Have You Heard? Hearing Aids Are Now Available Over The Counter
US consumers have OTC access a year after FDA proposed category. While OTC category is limited to devices designed for mild to moderate hearing loss and not more severe hearing impairment, it covers vast majority of consumers with hearing loss.
As of Monday 17 October, American adults with mild to moderate hearing loss will be able to walk into their local drugstore and pick up a pair of hearing aids without a prescription or prior medical exam.
This is the first time the devices will be available for direct over-the-counter purchase at retail outlets such as Walgreens, which recently announced the devices will be on shelves at locations nationwide.
\While the OTC category will only apply to devices designed for mild to moderate hearing loss and not more severe hearing impairment, the category will cover the vast majority of those with difficulty hearing.
Roughly 94% of Americans with trouble hearing a have mild to moderate case, Christian Gormsen, the CEO of hearing aid manufacturer Eargo, told Medtech Insight in July. (Also see "Eargo CEO ‘Enthusiastic’ About Pending OTC Hearing Aid Sales" - Medtech Insight, 15 Jul, 2022.)
Nearly 25% of American adults struggle with hearing loss to some degree, research from seniorliving.org shows. That increases after age 55 – and of the 62 million Americans with hearing loss, about a third have not addressed the problem.
Making hearing aids available for purchase over the counter in stores and online has been in the works for a while. The idea dates back to 2016 when the National Academies of Sciences, Engineering, and Medicine (NASEM) proposed the new classification for the devices. Congress followed up in 2017 by passing bipartisan legislation that required the FDA to establish an OTC category and giving the agency until 2020 to issue guidance on it.
“The only way you can get more people to hear better is to improve access and affordability.” – Christian Gormsen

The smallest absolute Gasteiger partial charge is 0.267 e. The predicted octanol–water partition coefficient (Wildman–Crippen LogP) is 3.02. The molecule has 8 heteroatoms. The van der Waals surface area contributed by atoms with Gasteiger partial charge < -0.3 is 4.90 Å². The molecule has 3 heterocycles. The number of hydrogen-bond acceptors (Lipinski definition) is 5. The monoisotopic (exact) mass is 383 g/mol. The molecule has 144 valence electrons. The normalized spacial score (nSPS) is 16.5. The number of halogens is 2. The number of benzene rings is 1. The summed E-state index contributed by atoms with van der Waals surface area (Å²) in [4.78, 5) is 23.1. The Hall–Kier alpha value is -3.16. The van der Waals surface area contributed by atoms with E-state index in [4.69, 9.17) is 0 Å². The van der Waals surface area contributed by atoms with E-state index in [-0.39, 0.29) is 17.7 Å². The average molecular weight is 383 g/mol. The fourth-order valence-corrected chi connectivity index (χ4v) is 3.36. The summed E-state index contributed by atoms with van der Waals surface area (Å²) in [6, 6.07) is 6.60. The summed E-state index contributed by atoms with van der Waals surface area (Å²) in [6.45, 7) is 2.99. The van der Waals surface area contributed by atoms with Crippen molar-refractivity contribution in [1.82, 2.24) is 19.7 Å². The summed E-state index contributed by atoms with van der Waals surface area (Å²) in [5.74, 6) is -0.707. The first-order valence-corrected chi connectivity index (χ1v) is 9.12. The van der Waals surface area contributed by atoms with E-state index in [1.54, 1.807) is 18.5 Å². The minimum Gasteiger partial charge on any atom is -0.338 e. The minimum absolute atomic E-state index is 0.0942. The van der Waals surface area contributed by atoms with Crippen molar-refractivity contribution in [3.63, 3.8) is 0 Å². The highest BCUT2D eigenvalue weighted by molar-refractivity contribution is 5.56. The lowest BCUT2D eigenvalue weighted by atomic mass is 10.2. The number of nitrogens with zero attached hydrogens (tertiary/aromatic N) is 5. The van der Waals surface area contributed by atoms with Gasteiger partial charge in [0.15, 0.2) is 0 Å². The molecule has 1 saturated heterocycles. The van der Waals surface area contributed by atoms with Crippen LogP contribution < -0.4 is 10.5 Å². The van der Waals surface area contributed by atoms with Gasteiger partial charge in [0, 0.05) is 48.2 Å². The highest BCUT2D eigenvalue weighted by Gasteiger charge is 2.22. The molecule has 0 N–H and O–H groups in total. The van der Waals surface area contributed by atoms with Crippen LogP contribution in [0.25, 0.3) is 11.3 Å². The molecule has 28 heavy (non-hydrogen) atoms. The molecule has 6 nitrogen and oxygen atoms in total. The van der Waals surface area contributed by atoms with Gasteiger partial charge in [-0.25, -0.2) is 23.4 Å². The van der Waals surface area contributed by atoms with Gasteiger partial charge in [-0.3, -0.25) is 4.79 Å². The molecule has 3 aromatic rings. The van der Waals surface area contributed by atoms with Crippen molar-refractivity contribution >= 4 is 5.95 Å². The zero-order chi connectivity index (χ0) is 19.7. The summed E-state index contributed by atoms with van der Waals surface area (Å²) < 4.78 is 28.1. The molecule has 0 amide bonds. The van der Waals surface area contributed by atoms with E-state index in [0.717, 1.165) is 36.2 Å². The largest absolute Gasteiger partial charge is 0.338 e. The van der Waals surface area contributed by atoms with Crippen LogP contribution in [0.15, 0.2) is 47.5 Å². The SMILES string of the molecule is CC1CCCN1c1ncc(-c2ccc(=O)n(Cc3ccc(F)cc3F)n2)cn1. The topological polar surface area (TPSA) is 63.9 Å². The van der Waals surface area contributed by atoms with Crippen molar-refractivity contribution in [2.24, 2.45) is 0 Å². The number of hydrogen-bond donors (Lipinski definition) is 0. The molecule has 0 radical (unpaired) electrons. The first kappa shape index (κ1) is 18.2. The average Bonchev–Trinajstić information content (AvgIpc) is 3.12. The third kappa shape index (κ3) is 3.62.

However, the FDA failed to meet the legislation's timeline. The initiative stalled until it was revived in July 2021 when President Joe Biden signed an executive order calling for the category’s establishment. (Also see "Sweeping Executive Order Puts Hearing Aids Over The Counter; Cracks Down On Internet Providers" - Medtech Insight, 9 Jul, 2021.)
One of the goals of the new category is not only providing more convenient access to hearing aids, but also making them more affordable. A pair of hearing aids with a professional exam and fitting can run as much as $4,000 to $6,000 – and since they are not covered under Medicare, many who need them most either cannot afford them or choose to go without.
As an example of the potential cost savings, Walgreens also announced the chain will carry Lexie Lumen hearing aids for $799 and will also offer them online through Walgreens Find Care for $39 per month for 24 months. Each purchase includes a pair of hearing aids, batteries, and accessories.
As Gormsen noted, price and the hassle of prior audiological exams are often the biggest impediments to getting hearing aids.
“The only way you can get more people to hear better is to improve access and affordability,” Gormsen said.
But while the new category is intended to make purchasing hearing aids easier as well as less expensive, experts say it shouldn’t be viewed as simple as picking up a pair of eyeglasses next to the pharmacy counter. And though a prior exam is not required, most experts recommend consulting with an audiologist before purchase to ensure getting the most appropriate device based upon the degree of hearing loss.
According to the FDA, a high output can be unsafe and further impair hearing. However, too low an output reduces device effectiveness and can lead to poor device performance, including clipping and distortion.
Audiologists are trained to find the right balance of sound based upon an individual’s hearing impairment, which is why many experts still advise consulting one before purchasing the devices.
But as Gormsen noted, his devices have user-friendly volume controls and allow the wearer to make adjustments without having to go to a clinic, which, he said, turns the “patient into a consumer.”